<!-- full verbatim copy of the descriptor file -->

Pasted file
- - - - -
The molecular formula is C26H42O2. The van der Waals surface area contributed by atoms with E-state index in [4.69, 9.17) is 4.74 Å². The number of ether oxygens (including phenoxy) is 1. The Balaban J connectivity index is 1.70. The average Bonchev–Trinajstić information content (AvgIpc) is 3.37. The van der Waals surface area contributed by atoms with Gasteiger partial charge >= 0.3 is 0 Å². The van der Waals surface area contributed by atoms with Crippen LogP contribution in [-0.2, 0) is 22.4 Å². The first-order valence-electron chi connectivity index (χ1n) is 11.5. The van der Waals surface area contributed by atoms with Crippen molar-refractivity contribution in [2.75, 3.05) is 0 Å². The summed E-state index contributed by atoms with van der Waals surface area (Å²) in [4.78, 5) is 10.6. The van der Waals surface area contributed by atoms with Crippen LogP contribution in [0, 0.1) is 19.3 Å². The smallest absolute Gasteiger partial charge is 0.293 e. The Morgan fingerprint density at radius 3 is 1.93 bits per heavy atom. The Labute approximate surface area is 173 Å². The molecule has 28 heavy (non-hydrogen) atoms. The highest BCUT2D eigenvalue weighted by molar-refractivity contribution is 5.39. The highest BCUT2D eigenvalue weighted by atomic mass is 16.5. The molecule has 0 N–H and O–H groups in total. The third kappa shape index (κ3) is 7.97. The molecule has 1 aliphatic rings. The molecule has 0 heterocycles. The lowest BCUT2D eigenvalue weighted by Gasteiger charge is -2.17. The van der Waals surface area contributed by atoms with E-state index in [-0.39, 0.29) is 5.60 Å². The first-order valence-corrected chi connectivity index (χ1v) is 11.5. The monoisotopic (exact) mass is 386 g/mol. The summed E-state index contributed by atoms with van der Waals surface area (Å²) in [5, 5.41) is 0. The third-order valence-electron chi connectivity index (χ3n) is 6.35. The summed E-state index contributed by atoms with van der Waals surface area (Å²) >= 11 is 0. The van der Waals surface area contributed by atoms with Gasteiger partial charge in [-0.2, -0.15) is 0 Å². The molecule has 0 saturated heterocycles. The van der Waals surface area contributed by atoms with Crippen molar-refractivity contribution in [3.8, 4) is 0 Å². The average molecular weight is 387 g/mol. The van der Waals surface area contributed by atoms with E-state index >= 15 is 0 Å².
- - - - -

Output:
The molecular formula is C26H42O2. The van der Waals surface area contributed by atoms with E-state index in [4.69, 9.17) is 4.74 Å². The number of ether oxygens (including phenoxy) is 1. The Balaban J connectivity index is 1.70. The average Bonchev–Trinajstić information content (AvgIpc) is 3.37. The van der Waals surface area contributed by atoms with Gasteiger partial charge >= 0.3 is 0 Å². The van der Waals surface area contributed by atoms with Crippen LogP contribution in [-0.2, 0) is 22.4 Å². The first-order valence-electron chi connectivity index (χ1n) is 11.5. The van der Waals surface area contributed by atoms with Crippen molar-refractivity contribution in [2.75, 3.05) is 0 Å². The summed E-state index contributed by atoms with van der Waals surface area (Å²) in [4.78, 5) is 10.6. The van der Waals surface area contributed by atoms with Crippen LogP contribution in [0, 0.1) is 19.3 Å². The smallest absolute Gasteiger partial charge is 0.293 e. The Morgan fingerprint density at radius 3 is 1.93 bits per heavy atom. The Labute approximate surface area is 173 Å². The molecule has 28 heavy (non-hydrogen) atoms. The highest BCUT2D eigenvalue weighted by molar-refractivity contribution is 5.39. The highest BCUT2D eigenvalue weighted by atomic mass is 16.5. The molecule has 0 N–H and O–H groups in total. The third kappa shape index (κ3) is 7.97. The molecule has 1 aliphatic rings. The molecule has 0 heterocycles. The lowest BCUT2D eigenvalue weighted by Gasteiger charge is -2.17. The van der Waals surface area contributed by atoms with E-state index in [-0.39, 0.29) is 5.60 Å². The first-order valence-corrected chi connectivity index (χ1v) is 11.5. The monoisotopic (exact) mass is 386 g/mol. The summed E-state index contributed by atoms with van der Waals surface area (Å²) in [5, 5.41) is 0. The third-order valence-electron chi connectivity index (χ3n) is 6.35. The summed E-state index contributed by atoms with van der Waals surface area (Å²) >= 11 is 0. The van der Waals surface area contributed by atoms with Gasteiger partial charge in [-0.2, -0.15) is 0 Å². The molecule has 0 saturated heterocycles. The van der Waals surface area contributed by atoms with Crippen molar-refractivity contribution in [3.8, 4) is 0 Å². The average molecular weight is 387 g/mol. The van der Waals surface area contributed by atoms with E-state index >= 15 is 0 Å².